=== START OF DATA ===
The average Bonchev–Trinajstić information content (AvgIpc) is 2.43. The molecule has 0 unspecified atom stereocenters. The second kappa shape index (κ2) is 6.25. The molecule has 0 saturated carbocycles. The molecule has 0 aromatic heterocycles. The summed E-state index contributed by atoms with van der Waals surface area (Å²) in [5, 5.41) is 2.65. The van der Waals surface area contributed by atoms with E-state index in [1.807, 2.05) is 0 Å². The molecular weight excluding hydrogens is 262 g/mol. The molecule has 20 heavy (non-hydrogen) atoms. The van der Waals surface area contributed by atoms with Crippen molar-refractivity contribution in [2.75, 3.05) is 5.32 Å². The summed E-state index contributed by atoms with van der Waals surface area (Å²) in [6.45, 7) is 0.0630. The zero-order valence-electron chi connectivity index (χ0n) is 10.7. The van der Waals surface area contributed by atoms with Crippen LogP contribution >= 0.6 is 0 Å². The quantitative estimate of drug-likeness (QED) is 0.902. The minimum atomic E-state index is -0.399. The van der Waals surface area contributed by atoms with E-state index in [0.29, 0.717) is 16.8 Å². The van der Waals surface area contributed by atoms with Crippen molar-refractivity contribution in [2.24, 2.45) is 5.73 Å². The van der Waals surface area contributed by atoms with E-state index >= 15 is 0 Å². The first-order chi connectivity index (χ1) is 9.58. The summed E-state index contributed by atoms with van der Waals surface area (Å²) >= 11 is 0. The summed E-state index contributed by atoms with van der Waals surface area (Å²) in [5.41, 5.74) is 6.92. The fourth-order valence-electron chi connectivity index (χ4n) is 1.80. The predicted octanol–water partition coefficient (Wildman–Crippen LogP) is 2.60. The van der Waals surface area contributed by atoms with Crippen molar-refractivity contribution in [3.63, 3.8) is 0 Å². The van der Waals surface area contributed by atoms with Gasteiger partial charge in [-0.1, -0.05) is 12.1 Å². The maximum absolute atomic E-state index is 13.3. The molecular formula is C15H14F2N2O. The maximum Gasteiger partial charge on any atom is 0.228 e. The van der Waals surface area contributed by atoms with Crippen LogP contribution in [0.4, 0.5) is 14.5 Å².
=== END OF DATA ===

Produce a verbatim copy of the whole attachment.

The average Bonchev–Trinajstić information content (AvgIpc) is 2.43. The molecule has 0 unspecified atom stereocenters. The second kappa shape index (κ2) is 6.25. The molecule has 0 saturated carbocycles. The molecule has 0 aromatic heterocycles. The summed E-state index contributed by atoms with van der Waals surface area (Å²) in [5, 5.41) is 2.65. The van der Waals surface area contributed by atoms with E-state index in [1.807, 2.05) is 0 Å². The molecular weight excluding hydrogens is 262 g/mol. The molecule has 20 heavy (non-hydrogen) atoms. The van der Waals surface area contributed by atoms with Crippen molar-refractivity contribution in [2.75, 3.05) is 5.32 Å². The summed E-state index contributed by atoms with van der Waals surface area (Å²) in [6.45, 7) is 0.0630. The zero-order valence-electron chi connectivity index (χ0n) is 10.7. The van der Waals surface area contributed by atoms with Crippen LogP contribution >= 0.6 is 0 Å². The quantitative estimate of drug-likeness (QED) is 0.902. The minimum atomic E-state index is -0.399. The van der Waals surface area contributed by atoms with E-state index in [0.29, 0.717) is 16.8 Å². The van der Waals surface area contributed by atoms with Crippen molar-refractivity contribution in [2.24, 2.45) is 5.73 Å². The van der Waals surface area contributed by atoms with E-state index >= 15 is 0 Å². The first-order chi connectivity index (χ1) is 9.58. The summed E-state index contributed by atoms with van der Waals surface area (Å²) >= 11 is 0. The summed E-state index contributed by atoms with van der Waals surface area (Å²) in [5.41, 5.74) is 6.92. The fourth-order valence-electron chi connectivity index (χ4n) is 1.80. The predicted octanol–water partition coefficient (Wildman–Crippen LogP) is 2.60. The van der Waals surface area contributed by atoms with Crippen molar-refractivity contribution in [3.63, 3.8) is 0 Å². The van der Waals surface area contributed by atoms with Gasteiger partial charge in [-0.1, -0.05) is 12.1 Å². The maximum absolute atomic E-state index is 13.3. The molecular formula is C15H14F2N2O. The maximum Gasteiger partial charge on any atom is 0.228 e. The van der Waals surface area contributed by atoms with Crippen LogP contribution in [0.4, 0.5) is 14.5 Å².